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California to Reconsider Foreclosure-Gate Settlement Talks

by Chris Hinyub, published

California might be one step closer to rejoining nationwide settlement talks between major U.S. banks and a coalition of state attorneys general over allegations of widespread mortgage fraud.

"For the past 13 months we have been working for a resolution that brings real relief to the hardest-hit homeowners, is transparent about who benefits and will ensure accountability," State Attorney General Kamala Harris said in a prepared statement released Sunday night. "We are closer now than we've been before, but we're not there yet."

In October, Harris pulled out of negotiations between the nation's five largest lenders and attorneys general representing all fifty states. The California AG was concerned that the $25 billion deal didn't provide enough relief for distressed homeowners and that it granted bank officials immunity from civil investigations into their lending practices.

The new plan, which has enticed California back to the table, would end all civil investigations by the state but would not prohibit future criminal investigations of bank officials.

Critics like Sean O'Toole, founder and CEO of, still say that the settlement proposal comes up woefully short. O'Toole's company tracks foreclosure filings nationwide. Even if California were to get a quarter of the money (about $6 billion), this represents just a fraction of the equity that is lost by homeowners every year when lenders foreclose on their homes, he told the Sacramento Bee. O'Toole called the move “largely meaningless” and said it would only fix roughly three months worth of foreclosures.

Other critics say there are more than just loan modification issues to consider.

“The proposed settlement will not move the evicted back to their homes,” writes Michael Collins at, adding:

[The settlement] will not establish a moratorium on foreclosures, running at over a million per year. There will be no cram downs forcing the banks to absorb part or all of inflated housing prices caused by a real estate bubble that the banks and Federal Reserve Board helped create. In addition, be assured that the settlement will not hold bankruptcy courts accountable nor the attorneys for their failure to spot obvious errors in bankruptcy proceedings, errors that would have invalidated many creditor claims. The settlement, however, will create a private relief for the big banks, regulators, and politicians responsible for this mess. The relief will spare the bankers prosecution under existing laws and seriously complicate lawsuits that have the potential to devastate lending institutions by righting the wrongs done to citizens.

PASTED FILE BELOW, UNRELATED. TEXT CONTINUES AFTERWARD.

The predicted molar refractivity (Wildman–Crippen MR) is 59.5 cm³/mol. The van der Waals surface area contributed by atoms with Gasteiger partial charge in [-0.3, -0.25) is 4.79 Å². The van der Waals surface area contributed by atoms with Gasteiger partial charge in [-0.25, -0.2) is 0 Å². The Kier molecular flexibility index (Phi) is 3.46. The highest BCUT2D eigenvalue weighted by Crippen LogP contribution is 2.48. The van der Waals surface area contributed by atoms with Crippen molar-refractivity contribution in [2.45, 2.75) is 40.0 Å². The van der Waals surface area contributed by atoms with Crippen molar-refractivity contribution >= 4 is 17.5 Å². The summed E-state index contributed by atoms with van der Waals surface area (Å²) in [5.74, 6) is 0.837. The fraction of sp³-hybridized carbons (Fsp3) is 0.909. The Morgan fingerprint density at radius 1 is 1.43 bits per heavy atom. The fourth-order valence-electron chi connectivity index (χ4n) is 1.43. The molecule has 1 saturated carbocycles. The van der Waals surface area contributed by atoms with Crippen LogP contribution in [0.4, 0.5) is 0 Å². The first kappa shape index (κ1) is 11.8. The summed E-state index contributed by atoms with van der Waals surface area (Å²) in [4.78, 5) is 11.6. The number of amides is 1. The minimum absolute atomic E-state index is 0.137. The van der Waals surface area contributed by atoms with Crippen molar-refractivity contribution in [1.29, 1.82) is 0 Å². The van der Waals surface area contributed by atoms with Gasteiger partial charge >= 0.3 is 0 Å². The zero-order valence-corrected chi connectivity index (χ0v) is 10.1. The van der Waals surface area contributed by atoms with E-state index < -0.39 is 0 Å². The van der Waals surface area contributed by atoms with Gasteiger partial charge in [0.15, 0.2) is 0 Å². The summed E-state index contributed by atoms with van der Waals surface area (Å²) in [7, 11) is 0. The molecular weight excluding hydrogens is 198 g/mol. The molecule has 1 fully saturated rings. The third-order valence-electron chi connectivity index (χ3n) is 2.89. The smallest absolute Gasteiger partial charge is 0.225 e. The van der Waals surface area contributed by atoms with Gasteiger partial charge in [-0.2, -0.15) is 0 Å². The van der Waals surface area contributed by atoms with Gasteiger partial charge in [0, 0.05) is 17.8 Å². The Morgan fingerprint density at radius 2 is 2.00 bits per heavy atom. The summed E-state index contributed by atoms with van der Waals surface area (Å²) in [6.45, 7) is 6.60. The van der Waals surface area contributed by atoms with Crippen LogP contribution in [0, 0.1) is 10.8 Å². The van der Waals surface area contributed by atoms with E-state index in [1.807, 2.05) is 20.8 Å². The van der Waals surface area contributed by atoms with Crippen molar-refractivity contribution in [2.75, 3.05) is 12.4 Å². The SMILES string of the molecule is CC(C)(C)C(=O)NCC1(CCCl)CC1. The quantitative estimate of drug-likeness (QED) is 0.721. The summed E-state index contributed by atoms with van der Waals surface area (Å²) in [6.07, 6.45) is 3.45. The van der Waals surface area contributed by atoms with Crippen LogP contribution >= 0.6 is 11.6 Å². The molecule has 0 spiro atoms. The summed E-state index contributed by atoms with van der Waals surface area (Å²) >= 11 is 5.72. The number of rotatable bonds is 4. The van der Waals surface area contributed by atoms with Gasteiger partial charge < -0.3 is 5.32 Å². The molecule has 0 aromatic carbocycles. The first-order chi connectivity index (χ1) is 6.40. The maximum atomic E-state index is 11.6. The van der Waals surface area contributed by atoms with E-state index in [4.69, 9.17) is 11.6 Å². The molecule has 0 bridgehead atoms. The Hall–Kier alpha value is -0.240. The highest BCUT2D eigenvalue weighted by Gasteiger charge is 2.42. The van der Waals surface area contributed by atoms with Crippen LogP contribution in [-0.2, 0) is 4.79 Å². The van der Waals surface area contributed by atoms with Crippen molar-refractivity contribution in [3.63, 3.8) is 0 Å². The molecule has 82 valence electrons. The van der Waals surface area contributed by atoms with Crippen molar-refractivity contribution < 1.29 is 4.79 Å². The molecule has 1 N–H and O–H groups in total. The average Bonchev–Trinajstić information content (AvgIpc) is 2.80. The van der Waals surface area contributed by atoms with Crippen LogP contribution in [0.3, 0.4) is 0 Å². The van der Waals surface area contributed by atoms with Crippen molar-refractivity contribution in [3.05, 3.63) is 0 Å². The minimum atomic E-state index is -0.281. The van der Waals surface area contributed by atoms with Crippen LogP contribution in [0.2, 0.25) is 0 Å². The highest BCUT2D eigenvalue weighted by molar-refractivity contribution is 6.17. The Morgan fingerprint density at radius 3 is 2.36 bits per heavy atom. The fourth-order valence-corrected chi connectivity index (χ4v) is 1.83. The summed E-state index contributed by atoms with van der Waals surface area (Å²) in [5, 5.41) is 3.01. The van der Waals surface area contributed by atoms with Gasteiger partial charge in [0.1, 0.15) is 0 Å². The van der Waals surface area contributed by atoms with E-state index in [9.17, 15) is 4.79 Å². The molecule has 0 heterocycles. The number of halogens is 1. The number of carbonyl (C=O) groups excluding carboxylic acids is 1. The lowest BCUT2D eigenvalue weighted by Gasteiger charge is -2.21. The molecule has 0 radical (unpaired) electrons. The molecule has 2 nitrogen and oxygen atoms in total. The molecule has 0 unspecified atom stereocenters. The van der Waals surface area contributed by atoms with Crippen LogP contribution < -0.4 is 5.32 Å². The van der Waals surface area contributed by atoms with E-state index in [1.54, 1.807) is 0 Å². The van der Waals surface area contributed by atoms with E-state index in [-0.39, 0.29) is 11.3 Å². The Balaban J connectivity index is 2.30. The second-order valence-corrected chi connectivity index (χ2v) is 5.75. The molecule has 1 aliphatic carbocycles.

Relying on the research of University of Utah law professor Christopher L. Peterson, Collins points out that the involvement of Mortgage Electronic Registration Systems (MERS) – created by Fannie Mae, Freddie Mac and big banks in the early 1990′s to provide a then-new and legally murky method for recording and registering the sale of real estate – in the "robo-signing" scandal has put commercial banks on the defensive in civil courts. That's because centuries of common law statutes (on the books in all fifty states) preclude entities such as MERS from bringing foreclosure actions for lack of legal standing, says Collins.

The latest settlement proposal would allow Bank of America, Citibank, Wells Fargo, JPMorgan Chase and Ally to lower the principals on mortgages for almost 1 million of their customers by an average of $20,000. It would also offer victims of deceptive lending practices an $1,800 award.

California has been the state hardest hit by the foreclosure crisis in terms of sheer volume. According to RealtyTrac, more than 400,000 California homeowners face some form of foreclosure filing each year, more than double that of the runner-up: Florida.

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